SMO vs Invoke-Sqlcmd in Azure

Grant Fritchey, 2013-05-28

I’m working on a series of Powershell scripts for the pre-conference seminars on Windows Azure SQL Database that I’m going to be giving at TechEd and the PASS Summit. One of the things I want to do is script out a full backup process (one that’s consistent with transactions) which means I need to create a database copy. There’s a nice neat T-SQL command that does this:

CREATE DATABASE ADW_COPY
AS COPY OF nmhdhskcew.AdventureWorks2012;

So, being the lazy Powershell freak that I am, I figured I’d just pass it in with Invoke-sqlcmd as a single line like this:

Invoke-Sqlcmd -ServerInstance $server -Database $db -Username $user -Password $password -Query $sql

Which resulted in an unexpected error:

Invoke-Sqlcmd : The CREATE DATABASE statement must be the only statement in the batch.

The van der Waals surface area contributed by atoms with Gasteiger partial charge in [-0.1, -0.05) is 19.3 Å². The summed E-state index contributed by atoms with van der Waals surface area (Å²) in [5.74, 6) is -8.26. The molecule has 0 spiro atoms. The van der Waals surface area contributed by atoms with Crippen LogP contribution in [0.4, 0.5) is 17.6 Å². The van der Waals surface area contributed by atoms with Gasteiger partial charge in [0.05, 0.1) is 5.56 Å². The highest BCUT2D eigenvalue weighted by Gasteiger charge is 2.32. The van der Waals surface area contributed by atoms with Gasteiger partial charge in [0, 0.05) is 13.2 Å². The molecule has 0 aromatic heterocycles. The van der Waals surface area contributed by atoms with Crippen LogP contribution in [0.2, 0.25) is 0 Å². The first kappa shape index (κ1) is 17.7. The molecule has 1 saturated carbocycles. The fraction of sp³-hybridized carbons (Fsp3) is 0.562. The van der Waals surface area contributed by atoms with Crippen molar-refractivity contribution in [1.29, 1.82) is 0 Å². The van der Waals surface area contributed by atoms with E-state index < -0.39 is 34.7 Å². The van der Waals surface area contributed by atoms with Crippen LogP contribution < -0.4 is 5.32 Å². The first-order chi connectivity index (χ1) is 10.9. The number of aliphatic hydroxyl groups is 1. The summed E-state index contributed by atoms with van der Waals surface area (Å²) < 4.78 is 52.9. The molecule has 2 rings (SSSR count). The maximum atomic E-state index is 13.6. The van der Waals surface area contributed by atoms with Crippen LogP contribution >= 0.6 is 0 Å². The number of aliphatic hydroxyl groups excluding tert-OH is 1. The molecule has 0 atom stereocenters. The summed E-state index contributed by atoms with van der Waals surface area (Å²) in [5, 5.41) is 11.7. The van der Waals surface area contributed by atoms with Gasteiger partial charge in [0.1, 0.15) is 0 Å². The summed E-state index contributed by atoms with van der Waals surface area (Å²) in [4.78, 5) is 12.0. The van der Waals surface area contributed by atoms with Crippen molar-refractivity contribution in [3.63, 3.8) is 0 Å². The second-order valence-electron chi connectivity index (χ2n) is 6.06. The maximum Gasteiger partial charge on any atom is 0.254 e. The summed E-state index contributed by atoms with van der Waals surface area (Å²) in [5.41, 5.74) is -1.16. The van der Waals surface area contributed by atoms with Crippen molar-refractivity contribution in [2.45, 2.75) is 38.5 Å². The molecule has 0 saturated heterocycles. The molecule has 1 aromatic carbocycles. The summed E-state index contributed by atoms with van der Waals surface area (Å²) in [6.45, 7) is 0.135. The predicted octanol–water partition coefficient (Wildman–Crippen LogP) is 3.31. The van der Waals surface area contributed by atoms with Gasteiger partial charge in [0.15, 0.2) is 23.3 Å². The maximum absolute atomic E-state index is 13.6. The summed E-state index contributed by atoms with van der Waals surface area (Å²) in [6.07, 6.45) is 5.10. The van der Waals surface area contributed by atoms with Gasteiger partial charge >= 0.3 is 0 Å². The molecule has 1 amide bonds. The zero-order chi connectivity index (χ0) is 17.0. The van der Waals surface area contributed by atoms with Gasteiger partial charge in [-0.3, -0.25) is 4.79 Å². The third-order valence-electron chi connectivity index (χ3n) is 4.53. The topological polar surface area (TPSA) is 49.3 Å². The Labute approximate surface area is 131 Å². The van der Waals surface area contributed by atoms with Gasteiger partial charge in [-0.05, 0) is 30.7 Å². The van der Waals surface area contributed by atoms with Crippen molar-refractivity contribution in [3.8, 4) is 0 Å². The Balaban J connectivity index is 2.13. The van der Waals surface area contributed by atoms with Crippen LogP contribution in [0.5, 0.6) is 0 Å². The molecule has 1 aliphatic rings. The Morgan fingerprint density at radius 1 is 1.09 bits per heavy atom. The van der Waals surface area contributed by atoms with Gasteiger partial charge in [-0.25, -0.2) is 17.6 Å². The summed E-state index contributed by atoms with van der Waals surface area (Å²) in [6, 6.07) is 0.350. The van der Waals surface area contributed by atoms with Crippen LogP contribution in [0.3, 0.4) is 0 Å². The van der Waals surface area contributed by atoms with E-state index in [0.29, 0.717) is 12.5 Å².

Well, now I’m curious. I’m passing in a single command. It’s not part of any other commands or statements or batches. What if I did the same thing in SMO?

$cn = 'Server=tcp:server.database.windows.net;User ID=CloudAdmin;Password=@password;Trusted_Connection=False;'
$conn = New-Object System.Data.SqlClient.SqlConnection
$conn.ConnectionString = $cn
$srv = New-Object ("Microsoft.SqlServer.Management.Smo.Server") $conn
$db = $srv.Databases["master"]
$db.ExecuteNonQuery($sql)

It worked flawlessly. Hmmm… Maybe there’s an extra command being passed in from Invoke-Sqlcmd? Not sure. But it’s interesting.

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